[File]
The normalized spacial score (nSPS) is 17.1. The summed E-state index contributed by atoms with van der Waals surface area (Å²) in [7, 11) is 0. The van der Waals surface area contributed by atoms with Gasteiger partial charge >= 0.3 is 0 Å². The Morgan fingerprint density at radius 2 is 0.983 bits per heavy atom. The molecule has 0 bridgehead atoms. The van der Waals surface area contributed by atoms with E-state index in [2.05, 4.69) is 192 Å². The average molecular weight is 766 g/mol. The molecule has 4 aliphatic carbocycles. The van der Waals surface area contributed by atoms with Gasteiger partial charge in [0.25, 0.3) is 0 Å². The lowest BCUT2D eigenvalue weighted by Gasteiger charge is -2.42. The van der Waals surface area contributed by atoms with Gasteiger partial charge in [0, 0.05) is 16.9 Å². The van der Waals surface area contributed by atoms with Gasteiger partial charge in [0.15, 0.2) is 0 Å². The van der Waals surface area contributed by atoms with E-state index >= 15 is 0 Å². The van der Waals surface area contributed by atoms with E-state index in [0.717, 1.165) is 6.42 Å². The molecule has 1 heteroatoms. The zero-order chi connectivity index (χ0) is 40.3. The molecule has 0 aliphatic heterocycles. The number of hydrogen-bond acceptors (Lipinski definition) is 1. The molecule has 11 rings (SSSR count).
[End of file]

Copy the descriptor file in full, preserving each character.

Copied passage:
The normalized spacial score (nSPS) is 17.1. The summed E-state index contributed by atoms with van der Waals surface area (Å²) in [7, 11) is 0. The van der Waals surface area contributed by atoms with Gasteiger partial charge >= 0.3 is 0 Å². The Morgan fingerprint density at radius 2 is 0.983 bits per heavy atom. The molecule has 0 bridgehead atoms. The van der Waals surface area contributed by atoms with E-state index in [2.05, 4.69) is 192 Å². The average molecular weight is 766 g/mol. The molecule has 4 aliphatic carbocycles. The van der Waals surface area contributed by atoms with Gasteiger partial charge in [0.25, 0.3) is 0 Å². The lowest BCUT2D eigenvalue weighted by Gasteiger charge is -2.42. The van der Waals surface area contributed by atoms with Gasteiger partial charge in [0, 0.05) is 16.9 Å². The van der Waals surface area contributed by atoms with Gasteiger partial charge in [0.15, 0.2) is 0 Å². The van der Waals surface area contributed by atoms with E-state index >= 15 is 0 Å². The van der Waals surface area contributed by atoms with E-state index in [0.717, 1.165) is 6.42 Å². The molecule has 1 heteroatoms. The zero-order chi connectivity index (χ0) is 40.3. The molecule has 0 aliphatic heterocycles. The number of hydrogen-bond acceptors (Lipinski definition) is 1. The molecule has 11 rings (SSSR count).